Why Should Advocates Attend Academic Lung Cancer Conferences?
Who is Janet Freeman-Daily? This is a question with many answers. A former aerospace engineer, Janet is also a lung cancer survivor, tireless patient advocate and social media rock star. Diagnosed in 2011 with non-small cell lung cancer, Janet quickly began learning about genomic testing and precision medicine. She joined a clinical trial for those whose lung cancers possess ROS1-positive mutations, and she has had no evidence of disease for nearly five years.
Janet’s lung cancer journey has brought her into the world of patient activism. Janet’s award-winning blog, Gray Connections, has been dubbed the “Best Lung Cancer Blog” by Healthline every year since 2014. Janet is also the co-founder of Lung Cancer Social Media (#LCSM), and she is a contributor to several publications. Lastly, Janet has become a fixture at academic conferences around the world that focus on lung cancer and other thoracic malignancies, an experience that has been helpful and rewarding in a variety of ways. “Over the past few years, I have attended six to eight scientific meetings per year,” Janet said regarding her involvement. “Occasionally I am invited to make presentations at scientific meetings as well.”
Attending a scientific conference can mean many things, with the experience varying depending on the participant. For Janet, attending conferences achieves multiple goals – from networking and sharing her unique perspective through her presentations to improving her knowledge base on all aspects of lung cancer. “I attend presentations that discuss clinical trials, cancer research, patient care and patient advocacy work,” Janet said on her typical conference experience. “I also network with other attendees, [including] patients, advocates, clinicians, researchers and industry members.”
With Janet being so prolific in the realms of social and digital media, attending conferences also helps make aspects of her lung cancer journey more personal and tangible. “Some of my most exciting moments at meetings are talking to the scientists, researchers, and doctors that have helped develop cancer treatments I’ve received,” she said on the experience, before adding, “My best conference experiences have been connecting in real life with others in the online lung cancer community.”
Despite there being inherent benefits to advocates attending lung cancer conferences, Janet is clear that a conference’s success from a patient advocate perspective depends on what both the attendee and the organizer put into the experience. Organizers can improve the experience of advocates by doing more to facilitate advocate-to-advocate and advocate-to-scientist connections, provide greater assistance to help advocates understand a conference’s high-level science and create more comfortable meeting spaces for advocates to relax and network while taking a break from sessions. Additionally, advocates must play an active role in their conference experience. This can include advocates carefully planning their conference route, proactively reaching out to those one desires to network with prior to attending a conference and capitalizing on tools that have been developed to help patients and advocates get the most out of a conference experience, such as those offered by the American Association for Cancer Research and the Research Advocacy Network.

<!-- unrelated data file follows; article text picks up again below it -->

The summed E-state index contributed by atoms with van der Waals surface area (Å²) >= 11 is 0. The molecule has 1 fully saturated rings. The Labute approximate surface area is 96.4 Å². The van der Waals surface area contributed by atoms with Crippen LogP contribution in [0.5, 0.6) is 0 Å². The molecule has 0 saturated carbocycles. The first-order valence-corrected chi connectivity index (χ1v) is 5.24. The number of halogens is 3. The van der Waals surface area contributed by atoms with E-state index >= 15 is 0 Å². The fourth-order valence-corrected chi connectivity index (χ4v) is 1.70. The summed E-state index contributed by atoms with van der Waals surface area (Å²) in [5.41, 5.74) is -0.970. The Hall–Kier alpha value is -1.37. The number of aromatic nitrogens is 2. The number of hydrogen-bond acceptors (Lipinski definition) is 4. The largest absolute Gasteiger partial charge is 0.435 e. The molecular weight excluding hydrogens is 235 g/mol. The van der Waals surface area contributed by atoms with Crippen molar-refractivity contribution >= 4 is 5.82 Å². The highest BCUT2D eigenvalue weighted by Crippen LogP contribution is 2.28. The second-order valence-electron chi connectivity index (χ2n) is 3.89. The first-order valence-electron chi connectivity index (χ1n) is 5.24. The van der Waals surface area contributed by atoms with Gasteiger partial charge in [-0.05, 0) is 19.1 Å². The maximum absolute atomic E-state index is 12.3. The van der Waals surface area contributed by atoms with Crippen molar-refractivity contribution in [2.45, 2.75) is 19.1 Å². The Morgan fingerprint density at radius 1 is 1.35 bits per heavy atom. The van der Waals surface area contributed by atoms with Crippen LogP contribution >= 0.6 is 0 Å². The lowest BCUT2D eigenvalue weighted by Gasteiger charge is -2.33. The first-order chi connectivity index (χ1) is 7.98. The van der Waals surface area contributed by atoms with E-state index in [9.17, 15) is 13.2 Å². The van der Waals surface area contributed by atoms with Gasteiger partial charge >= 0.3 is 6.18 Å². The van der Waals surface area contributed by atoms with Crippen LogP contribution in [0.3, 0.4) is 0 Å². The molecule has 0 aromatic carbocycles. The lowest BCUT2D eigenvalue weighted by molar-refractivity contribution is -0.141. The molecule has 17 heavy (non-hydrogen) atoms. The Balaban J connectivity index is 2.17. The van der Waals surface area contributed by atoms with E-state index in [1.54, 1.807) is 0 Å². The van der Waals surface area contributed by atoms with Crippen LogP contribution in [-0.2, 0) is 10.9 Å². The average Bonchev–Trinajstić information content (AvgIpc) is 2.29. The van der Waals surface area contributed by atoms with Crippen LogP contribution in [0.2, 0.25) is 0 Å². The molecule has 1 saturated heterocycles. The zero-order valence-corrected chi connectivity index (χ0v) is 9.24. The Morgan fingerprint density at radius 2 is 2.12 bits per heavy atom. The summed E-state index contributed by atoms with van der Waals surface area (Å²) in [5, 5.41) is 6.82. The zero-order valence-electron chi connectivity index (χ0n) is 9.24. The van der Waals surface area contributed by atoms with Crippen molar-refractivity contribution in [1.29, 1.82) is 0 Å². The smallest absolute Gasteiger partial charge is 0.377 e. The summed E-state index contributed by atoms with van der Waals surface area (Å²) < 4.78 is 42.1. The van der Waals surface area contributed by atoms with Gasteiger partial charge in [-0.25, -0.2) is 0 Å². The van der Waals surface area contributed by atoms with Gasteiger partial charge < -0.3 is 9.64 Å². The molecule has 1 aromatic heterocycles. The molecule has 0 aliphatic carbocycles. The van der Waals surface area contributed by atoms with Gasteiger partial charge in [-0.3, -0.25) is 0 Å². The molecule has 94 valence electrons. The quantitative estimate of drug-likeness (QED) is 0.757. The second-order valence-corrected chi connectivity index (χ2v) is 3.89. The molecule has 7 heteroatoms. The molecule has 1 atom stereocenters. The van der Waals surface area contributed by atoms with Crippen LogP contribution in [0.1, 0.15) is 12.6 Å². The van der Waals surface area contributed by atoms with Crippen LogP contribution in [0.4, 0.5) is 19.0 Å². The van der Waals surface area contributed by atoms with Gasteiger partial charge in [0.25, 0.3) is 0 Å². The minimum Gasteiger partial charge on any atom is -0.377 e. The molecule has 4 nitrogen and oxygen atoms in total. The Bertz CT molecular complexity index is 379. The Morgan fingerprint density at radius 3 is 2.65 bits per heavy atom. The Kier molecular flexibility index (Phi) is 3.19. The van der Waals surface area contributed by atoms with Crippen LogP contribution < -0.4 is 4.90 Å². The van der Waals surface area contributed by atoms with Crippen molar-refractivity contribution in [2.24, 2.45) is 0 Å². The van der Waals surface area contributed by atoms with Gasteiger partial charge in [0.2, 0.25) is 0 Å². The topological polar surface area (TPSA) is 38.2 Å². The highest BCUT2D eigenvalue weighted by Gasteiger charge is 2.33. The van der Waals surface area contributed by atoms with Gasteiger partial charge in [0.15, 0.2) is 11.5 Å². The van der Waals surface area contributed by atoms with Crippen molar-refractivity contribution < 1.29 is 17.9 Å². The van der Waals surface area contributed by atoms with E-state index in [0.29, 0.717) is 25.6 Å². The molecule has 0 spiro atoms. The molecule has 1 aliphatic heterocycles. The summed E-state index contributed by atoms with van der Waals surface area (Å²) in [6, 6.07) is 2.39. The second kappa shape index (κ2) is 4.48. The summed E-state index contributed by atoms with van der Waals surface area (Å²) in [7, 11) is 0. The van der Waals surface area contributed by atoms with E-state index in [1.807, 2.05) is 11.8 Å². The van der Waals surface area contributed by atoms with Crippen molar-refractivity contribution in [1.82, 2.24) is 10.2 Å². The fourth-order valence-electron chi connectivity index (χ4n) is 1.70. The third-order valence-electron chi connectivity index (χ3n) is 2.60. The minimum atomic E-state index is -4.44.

According to Janet, when patients and patient advocates become successfully integrated into the fabric of scientific conferences the results pay dividends that are mutually beneficial for all involved. “We need more knowledgeable cancer patients and advocates to help others learn about the value of research, encourage participation in clinical trials and explain standard of care to patients, caregivers and the public at large.”
At the IASLC, this is a principle that is taken seriously. There is a concentrated effort made to ensure that patients and patient advocates are brought into the fold of lung cancer meetings, a philosophy reflected in the organization's efforts to create advocacy tracks at meetings, establish advocacy-specific lounges for individuals to relax and reflect on sessions and provide travel grants to help patient advocates attend the organization's annual World Conference on Lung Cancer (WCLC). Such initiatives are part of the IASLC's larger outlook on the important role of patients and advocates in the fight against lung cancer, which is why the IASLC also offers free membership for advocates, patients and caregivers; organizes an annual public awareness campaign for November's Lung Cancer Awareness Month (#LCAM); and awards the IASLC Foundation Cancer Care Team Award, which allows patients to nominate their care team for special recognition at the WCLC.
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Confronting a problem as significant and pervasive as lung cancer requires the mobilization of all members of the lung cancer community. By becoming active in her lung cancer journey and participating in scientific conferences as both an attendee and as a speaker, Janet Freeman-Daily has been able to strengthen her knowledge base, expand her network and engage in advocacy that has been of great value to clinicians, activists and patients working to end lung cancer throughout the world.
-Written by Adam Mohrbacher